Honoring unlikely heroes.
One was called “The man who won the war for us,” by Supreme Allied Commander Dwight Eisenhower, though he never served in uniform during that war. The other was an enlisted soldier, the quintessential “private from Palookaville.” His face was almost unknown to the troops, but he created the two best-known faces in the European Theater of Operations. Both men are all but forgotten now. Let’s change that on Veterans Day 2012.
On Veterans Day, November 10th, it is only fitting that we honor the bravery of our most valiant warriors, living and dead, and the sacrifices of our own loved ones who served—and those still serving—in uniform. But along with them I offer the memories of these two men.
A few years before America entered World War II, the net assets of a certain barrel-chested Louisiana boat builder amounted to $13,639, and he didn’t have a single contract with the US Navy. In late 1943 the Navy listed over 14,000 vessels in its inventory. Ninety-two percent of them, some 12,964 units, were designed by that fierce, stout bayou boatman, and most were built at his own assembly yard. Officially labeled “LCVPs” and “LCMs” for Landing Craft, Vehicle (and) Personnel, and Landing Craft, Mechanized, those designations were seldom spoken. In all their variants they were simply known as “Higgins boats,” and they were the single development of the war which profoundly shaped the winning Allied strategy.
Andrew Jackson Higgins was born in Nebraska in 1886. One of 10 siblings, he grew up fast, tough and enterprising. As a kid he organized newspaper delivery and gardening services, hiring older boys for labor, and then selling the businesses to adults. As a teenager, Higgins worked summers in Wyoming logging camps. In winter he designed and built iceboats, racing them on frozen lakes, and as a volunteer militiaman, he observed amphibious operations on the Platte River. He developed lifelong interests in military strategy, boat design, forestry and the lumber industry.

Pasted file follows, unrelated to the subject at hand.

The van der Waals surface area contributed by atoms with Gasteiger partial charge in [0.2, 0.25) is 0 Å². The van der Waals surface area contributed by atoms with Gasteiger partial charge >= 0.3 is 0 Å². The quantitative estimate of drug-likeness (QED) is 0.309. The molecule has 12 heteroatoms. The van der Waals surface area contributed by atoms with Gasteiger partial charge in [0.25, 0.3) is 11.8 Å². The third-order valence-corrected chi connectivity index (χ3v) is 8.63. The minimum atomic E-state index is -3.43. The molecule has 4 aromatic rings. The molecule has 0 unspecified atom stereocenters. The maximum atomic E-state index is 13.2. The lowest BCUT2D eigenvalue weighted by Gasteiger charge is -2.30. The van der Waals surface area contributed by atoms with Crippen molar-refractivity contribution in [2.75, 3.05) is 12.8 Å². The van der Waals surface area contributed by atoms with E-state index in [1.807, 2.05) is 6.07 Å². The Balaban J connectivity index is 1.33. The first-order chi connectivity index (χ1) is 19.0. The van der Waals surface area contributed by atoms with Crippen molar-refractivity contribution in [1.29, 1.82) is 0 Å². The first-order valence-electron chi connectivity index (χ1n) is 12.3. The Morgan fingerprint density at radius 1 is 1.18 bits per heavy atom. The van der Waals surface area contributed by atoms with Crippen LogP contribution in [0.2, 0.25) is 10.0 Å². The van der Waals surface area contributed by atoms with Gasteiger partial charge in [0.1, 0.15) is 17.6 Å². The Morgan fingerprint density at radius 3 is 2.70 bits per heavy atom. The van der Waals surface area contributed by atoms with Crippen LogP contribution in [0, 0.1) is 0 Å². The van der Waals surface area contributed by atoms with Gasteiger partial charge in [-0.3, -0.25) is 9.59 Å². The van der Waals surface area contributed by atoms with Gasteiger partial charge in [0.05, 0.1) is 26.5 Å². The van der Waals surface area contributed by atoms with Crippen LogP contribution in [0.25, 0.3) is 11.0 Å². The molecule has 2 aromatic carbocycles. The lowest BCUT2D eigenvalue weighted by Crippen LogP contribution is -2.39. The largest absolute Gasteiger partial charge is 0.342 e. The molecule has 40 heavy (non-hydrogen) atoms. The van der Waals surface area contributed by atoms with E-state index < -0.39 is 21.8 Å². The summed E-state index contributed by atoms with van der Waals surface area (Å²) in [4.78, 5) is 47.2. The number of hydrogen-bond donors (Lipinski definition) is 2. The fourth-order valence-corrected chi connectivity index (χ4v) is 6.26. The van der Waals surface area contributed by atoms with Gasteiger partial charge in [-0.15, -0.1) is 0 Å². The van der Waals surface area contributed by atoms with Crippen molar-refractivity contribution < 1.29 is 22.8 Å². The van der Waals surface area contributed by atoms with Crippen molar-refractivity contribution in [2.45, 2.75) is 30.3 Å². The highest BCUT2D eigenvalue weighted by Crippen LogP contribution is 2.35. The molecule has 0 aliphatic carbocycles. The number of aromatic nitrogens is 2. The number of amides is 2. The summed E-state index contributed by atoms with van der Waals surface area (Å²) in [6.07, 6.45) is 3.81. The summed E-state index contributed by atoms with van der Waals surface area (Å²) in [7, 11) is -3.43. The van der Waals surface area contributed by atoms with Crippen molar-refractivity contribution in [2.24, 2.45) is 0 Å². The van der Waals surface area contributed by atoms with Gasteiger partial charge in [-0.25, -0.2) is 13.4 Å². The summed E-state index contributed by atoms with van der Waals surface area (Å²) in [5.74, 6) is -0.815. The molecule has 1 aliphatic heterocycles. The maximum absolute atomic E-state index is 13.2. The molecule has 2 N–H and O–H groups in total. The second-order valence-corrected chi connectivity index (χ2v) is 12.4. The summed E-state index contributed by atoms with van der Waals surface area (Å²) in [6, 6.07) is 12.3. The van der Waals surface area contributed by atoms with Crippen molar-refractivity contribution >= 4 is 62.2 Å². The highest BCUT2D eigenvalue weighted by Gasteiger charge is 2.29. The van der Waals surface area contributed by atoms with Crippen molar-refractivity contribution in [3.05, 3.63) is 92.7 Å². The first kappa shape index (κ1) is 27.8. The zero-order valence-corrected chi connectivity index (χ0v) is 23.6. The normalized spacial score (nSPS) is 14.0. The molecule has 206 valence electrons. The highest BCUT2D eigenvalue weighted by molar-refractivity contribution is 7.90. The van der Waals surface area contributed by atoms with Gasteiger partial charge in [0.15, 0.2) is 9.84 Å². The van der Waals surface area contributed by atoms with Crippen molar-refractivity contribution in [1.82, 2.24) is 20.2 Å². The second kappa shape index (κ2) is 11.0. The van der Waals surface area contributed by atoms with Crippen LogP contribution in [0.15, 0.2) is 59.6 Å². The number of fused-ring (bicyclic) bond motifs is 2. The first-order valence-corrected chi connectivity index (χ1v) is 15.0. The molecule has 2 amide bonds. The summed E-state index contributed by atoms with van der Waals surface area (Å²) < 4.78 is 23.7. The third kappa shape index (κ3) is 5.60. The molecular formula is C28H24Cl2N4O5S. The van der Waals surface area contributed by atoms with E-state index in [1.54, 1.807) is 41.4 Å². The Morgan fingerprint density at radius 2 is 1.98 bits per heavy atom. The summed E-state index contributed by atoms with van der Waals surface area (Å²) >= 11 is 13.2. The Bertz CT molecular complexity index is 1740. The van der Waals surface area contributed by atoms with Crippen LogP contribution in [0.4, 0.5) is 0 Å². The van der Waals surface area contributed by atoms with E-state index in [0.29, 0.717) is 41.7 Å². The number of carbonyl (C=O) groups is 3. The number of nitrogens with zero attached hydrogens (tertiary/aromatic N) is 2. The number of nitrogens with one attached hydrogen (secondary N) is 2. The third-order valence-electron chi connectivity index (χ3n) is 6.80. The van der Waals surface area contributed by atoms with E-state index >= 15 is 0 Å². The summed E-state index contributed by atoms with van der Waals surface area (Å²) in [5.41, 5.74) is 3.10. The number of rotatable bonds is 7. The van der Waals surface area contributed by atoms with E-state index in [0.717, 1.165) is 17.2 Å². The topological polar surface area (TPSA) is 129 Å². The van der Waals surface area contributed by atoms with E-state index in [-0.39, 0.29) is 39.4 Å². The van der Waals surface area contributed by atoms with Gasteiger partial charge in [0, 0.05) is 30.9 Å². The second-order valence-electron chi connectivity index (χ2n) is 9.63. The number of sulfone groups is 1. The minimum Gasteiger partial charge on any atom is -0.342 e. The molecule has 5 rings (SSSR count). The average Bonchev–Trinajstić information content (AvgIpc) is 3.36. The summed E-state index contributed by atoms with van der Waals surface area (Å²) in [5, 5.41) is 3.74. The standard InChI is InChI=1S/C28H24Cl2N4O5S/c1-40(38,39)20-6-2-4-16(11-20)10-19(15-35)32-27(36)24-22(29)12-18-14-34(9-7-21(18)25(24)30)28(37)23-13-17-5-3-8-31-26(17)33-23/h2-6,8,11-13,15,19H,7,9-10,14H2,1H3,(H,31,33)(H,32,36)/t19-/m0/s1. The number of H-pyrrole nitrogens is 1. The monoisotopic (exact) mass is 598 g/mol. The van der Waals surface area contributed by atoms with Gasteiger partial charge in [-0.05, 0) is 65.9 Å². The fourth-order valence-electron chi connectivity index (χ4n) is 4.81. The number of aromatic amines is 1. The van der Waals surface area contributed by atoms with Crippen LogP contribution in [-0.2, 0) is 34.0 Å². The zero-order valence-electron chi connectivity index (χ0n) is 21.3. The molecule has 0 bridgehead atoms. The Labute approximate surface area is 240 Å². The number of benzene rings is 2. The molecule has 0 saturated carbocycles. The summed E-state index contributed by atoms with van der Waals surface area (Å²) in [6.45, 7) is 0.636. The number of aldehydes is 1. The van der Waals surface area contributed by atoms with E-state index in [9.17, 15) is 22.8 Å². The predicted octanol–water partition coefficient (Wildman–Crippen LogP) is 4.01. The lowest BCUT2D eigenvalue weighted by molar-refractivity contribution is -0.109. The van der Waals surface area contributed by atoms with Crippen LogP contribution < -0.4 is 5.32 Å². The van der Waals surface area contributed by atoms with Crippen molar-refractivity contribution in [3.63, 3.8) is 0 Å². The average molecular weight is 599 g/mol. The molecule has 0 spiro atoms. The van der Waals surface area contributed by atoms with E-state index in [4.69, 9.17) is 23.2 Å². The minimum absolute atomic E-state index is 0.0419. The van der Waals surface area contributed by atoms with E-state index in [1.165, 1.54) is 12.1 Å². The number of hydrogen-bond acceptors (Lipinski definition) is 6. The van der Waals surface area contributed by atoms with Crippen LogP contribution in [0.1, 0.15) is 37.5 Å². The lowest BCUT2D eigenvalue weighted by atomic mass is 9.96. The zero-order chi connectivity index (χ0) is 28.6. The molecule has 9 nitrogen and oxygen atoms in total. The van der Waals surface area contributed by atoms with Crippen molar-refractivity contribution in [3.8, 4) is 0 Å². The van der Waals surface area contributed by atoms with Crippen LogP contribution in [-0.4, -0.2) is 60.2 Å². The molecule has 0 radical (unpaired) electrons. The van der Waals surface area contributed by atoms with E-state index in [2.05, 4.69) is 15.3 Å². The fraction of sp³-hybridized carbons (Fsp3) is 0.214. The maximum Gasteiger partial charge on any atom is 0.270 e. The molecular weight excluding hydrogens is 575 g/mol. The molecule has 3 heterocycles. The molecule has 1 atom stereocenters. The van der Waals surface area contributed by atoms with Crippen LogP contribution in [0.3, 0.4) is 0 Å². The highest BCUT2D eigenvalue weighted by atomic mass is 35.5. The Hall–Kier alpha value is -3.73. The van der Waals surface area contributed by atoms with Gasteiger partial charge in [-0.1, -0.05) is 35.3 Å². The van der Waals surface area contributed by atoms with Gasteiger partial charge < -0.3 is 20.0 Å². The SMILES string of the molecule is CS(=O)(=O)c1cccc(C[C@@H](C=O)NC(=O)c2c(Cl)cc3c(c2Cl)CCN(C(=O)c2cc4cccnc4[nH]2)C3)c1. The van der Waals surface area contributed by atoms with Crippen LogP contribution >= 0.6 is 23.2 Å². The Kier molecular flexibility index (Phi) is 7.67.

He moved to Louisiana, where he designed shallow-draft spoonbill-prowed boats to run lumber and equipment on waterways denied to less agile designs. To avoid damage from floating or submerged obstacles he placed his boats’ propellers in U-shaped tunnels in their hulls.
Seven years after his death, the USPS honored Bill Mauldin on a stamp,
accompanied by his pals Willie and Joe.
The storm clouds of World War II brought all four of his passions together. The final element of his design was a hinged landing ramp in the bow. Now his boats—and no others—could be run full-throttle up onto beaches, drop their ramps to disgorge men, tanks and tons of equipment, then simply reverse off the beach, turn in their own length, and scoot back to mother ships offshore.
Previously, military forces could not land significant men and supplies except by seizing an existing port to offload onto solid quays. In 1942, British forces tried that at Dieppe, France. They were slaughtered, and a successful invasion of Fortress Europe looked impossible. But with Higgins boats, every beach in the world became open to Allied invasion.